Published: February 25, 2016
NEW YORK CITY — A woman ahead of her time, Anna Walinska (1906–1997) enrolled in the Art Students League at the age of 12 and subsequently created more than 2,000 works on canvas and paper over nine decades. Celebrating Women’s History Month, a selection from this vast portfolio titled “Anna Walinska’s New York” will anchor a new exhibit, “Celebrating 100 Years of Women Painters” at The Union League Club, 38 East 37th Street, March 3–31.
Born in London and raised in New York City, at age 19 Walinska went to Paris where she lived around the corner from Gertrude Stein, studied under André Lhote and spent time with Poulenc and Schoenberg at the center of the modernism movement.
The show includes a robust representation of Walinska’s styles and techniques, beginning with her oldest known work, “The Family,” 1918, a watercolor she painted while studying at the Art Students League. At the other end of the spectrum is “New York Collage,” 1980, where Walinska layers colorful elements onto an earlier abstract black and white canvas. Other notable works include a number of self-portraits painted throughout her lifetime, and two depictions of her younger sister in “Portrait of Emily,” 1930 and 1961.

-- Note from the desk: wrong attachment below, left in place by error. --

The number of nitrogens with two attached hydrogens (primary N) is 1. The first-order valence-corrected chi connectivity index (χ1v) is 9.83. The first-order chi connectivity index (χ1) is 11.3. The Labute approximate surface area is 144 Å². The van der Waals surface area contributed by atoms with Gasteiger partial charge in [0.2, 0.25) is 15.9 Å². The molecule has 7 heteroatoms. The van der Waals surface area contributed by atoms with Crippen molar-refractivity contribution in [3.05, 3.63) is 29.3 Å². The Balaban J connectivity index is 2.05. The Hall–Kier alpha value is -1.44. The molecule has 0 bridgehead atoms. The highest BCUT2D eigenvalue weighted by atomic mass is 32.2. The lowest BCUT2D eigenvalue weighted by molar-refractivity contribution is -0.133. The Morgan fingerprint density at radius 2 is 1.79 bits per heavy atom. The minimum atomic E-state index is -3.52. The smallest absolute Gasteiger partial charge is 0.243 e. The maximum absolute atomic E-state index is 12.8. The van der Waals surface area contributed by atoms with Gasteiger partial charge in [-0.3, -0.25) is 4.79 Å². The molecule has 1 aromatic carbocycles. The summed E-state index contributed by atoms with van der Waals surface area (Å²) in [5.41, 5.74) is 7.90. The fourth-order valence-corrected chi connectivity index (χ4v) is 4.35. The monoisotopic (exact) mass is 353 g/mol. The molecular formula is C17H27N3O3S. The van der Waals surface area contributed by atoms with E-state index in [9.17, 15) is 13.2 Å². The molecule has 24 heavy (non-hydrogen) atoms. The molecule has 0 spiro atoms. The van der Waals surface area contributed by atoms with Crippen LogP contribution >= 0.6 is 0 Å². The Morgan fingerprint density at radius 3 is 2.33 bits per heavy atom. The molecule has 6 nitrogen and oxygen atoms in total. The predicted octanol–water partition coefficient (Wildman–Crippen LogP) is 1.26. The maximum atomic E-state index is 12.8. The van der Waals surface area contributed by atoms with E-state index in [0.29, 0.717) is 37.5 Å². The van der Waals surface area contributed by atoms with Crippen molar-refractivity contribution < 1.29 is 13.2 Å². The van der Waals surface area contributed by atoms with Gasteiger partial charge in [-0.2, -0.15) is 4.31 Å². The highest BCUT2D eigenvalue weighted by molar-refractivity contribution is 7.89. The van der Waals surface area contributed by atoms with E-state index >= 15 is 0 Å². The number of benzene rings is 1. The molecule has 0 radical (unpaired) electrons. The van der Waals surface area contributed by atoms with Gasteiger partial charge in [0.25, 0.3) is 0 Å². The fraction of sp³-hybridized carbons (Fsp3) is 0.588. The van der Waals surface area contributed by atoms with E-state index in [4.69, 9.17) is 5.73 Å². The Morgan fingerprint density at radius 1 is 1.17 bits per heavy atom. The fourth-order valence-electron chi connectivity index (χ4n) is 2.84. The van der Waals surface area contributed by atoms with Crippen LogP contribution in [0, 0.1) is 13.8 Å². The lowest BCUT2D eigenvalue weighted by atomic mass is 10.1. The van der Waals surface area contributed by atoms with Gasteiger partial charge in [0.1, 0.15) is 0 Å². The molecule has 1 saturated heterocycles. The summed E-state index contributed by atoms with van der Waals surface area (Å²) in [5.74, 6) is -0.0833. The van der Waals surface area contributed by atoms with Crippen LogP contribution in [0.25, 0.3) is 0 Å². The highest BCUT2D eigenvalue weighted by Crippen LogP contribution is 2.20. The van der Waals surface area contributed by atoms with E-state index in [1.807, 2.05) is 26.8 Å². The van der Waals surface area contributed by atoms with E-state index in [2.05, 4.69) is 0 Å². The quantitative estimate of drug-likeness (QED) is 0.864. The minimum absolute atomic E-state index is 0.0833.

Rosina Rubin, Walinska’s niece and co-curator of the show said, “I’m grateful for the opportunity to shine a light on my aunt’s amazing talent.”
With creative talents beyond painting, in the WPA era, Walinska founded a gallery on 57th Street, and gave Arshile Gorky his first solo show in New York. She served as assistant creative director of the Contemporary Art Pavilion at the 1939 New York World’s Fair. Included in the show is an ink on canvas titled “Parachute Jump,” 1945, a ride that debuted at the 1939 World’s Fair and subsequently moved to Coney Island.
Walinska’s 1950s diary of a six-month journey in a prop plane now resides in the Archives of American Art at the Smithsonian Institution. It features stories about her adventures with journalist Joseph Alsop, Burmese Prime Minister U Nu, and many other writers, artists and diplomats.
Walinska’s work was exhibited and collected at venues, including a solo retrospective at the Jewish Museum in New York, 1957, the Museum of Modern Art, the Metropolitan Museum of Art, the Baltimore Museum of Art, the Pennsylvania Academy of Arts, the Salon des Independents in Paris, the Marie Harriman Gallery in New York City, and in numerous exhibitions with the American Artists Congress, the Federation of Modern Painters & Sculptors and the National Association of Women Artists.
The exhibition at The Union League Club, will also include work by Florence Robinson (1874–1937), Margery Ryerson (1886–1989), Marie-Louise Rouff (b 1932), Meg Mercier, Nancy Rutter and Katie Engberg.
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